Over a year has passed since the clinical tsunami swept across my life. In its aftermath, the stories to which I desperately clung disintegrated. My perceptions of stability did the same. I staggered across the landscape of my thoughts, seeking new paths to replace well-trodden dead ends.

When the tears finally came, they spread like bullet wounds across my therapist’s chest. There were two with me at all times. Hugging me often. Holding me as I cried. Providing the touch I craved as much as feared. Denied yet ached for, with the longing of a child unsure of what was safe.

Therapeutic breakthroughs occur on the edge of consent. They pushed me hard, my toes curling in protest. But each time I fell they were there. Holding my fragments together until the wounds mended enough to carry on.

As we journeyed through that gauntlet of horror, our alliance was forged. I was literally loved back to life.

After years of single-mindedly focusing on critical psychiatry, this foray into psychedelics feels vaguely illicit. In my not-distant past, it would have been unfathomable to contemplate any benefit of mind-altering drugs – let alone their use in treatment. Increasingly, if cautiously, however, I find myself doing precisely that.

It’s impossible to ignore the disparity between what’s lauded as acceptable or rejected as anything but. Especially when such determinations run counter to scientific rationale. Particularly since the topic is deeply personal.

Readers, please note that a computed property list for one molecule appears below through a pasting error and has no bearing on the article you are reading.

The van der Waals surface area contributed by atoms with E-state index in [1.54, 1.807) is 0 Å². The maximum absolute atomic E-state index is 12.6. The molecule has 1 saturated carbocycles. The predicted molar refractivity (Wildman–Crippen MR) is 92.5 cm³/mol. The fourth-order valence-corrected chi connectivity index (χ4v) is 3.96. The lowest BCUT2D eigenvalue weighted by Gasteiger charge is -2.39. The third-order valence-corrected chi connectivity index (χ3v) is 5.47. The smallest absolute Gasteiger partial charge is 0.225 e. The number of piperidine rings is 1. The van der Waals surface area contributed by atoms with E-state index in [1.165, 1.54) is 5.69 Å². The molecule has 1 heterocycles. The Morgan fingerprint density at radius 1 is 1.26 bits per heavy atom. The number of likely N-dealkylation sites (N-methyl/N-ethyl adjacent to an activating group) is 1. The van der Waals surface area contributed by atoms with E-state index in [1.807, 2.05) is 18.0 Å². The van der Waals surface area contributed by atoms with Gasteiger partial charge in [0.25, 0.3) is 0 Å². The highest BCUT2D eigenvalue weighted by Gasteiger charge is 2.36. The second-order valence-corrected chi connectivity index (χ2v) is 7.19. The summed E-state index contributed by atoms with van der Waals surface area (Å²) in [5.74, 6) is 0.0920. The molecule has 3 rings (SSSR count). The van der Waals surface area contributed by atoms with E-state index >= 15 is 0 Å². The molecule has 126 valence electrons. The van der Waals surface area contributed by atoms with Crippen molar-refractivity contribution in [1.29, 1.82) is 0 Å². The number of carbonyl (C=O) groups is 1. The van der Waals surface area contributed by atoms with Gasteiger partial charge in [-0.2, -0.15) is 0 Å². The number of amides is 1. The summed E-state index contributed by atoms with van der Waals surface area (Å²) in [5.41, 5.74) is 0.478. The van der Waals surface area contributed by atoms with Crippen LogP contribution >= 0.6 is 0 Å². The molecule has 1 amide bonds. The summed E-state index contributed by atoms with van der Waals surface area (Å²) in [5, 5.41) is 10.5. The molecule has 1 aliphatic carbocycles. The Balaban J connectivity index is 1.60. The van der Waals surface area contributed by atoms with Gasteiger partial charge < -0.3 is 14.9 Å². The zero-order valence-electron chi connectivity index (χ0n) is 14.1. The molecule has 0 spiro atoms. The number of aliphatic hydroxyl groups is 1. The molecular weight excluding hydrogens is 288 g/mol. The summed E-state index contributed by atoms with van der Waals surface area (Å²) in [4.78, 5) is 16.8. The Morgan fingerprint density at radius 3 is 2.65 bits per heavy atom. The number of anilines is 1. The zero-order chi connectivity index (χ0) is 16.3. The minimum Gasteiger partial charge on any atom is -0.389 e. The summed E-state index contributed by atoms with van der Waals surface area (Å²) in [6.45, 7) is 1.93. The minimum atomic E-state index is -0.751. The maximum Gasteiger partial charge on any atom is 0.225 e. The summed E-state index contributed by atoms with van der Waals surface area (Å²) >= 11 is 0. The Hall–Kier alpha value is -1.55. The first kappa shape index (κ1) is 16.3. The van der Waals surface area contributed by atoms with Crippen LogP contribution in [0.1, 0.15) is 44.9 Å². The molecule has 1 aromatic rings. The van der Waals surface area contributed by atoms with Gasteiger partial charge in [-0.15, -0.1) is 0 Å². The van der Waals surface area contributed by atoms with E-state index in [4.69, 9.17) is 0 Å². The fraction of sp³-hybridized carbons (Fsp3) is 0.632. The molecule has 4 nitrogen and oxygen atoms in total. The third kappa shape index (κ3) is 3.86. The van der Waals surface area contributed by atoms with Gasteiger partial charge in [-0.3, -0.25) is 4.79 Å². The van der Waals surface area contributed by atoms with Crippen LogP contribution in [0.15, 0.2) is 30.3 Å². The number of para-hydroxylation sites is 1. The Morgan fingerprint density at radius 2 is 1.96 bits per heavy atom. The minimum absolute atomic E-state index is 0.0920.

Repetitious and relentless in nature, neither drug nor desperate action can ever fully numb posttraumatic stress. Healing requires venturing deeply into the cauldron of one’s soul, finding passage through fear and the means to transform vulnerability to strength. Doing so requires peeling off countless layers of armor like a skin that once fit but now only strangles. This brings little relief; there is a perception of losing oneself at every turn.

To take a psychedelic, writes Reichel-Dolmatoff, is “to return to the cosmic uterus and be reborn. It is to tear through the placenta of ordinary perception and enter realms where death can be known and life tracked through sensation to the primordial source of all existence.”

In January 2015, a Health Canada-approved Phase II pilot study of 3, 4-methylenedioxy-N-methylamphetamine (MDMA)-assisted psychotherapy in chronic posttraumatic stress disorder (PTSD) began in Vancouver, British Columbia. Sponsored by the Multidisciplinary Association for Psychedelic Sciences, this study marked the first psychedelic research in Canada in 41 years.

Six Canadians were selected as participants.

I was subject number one.(1)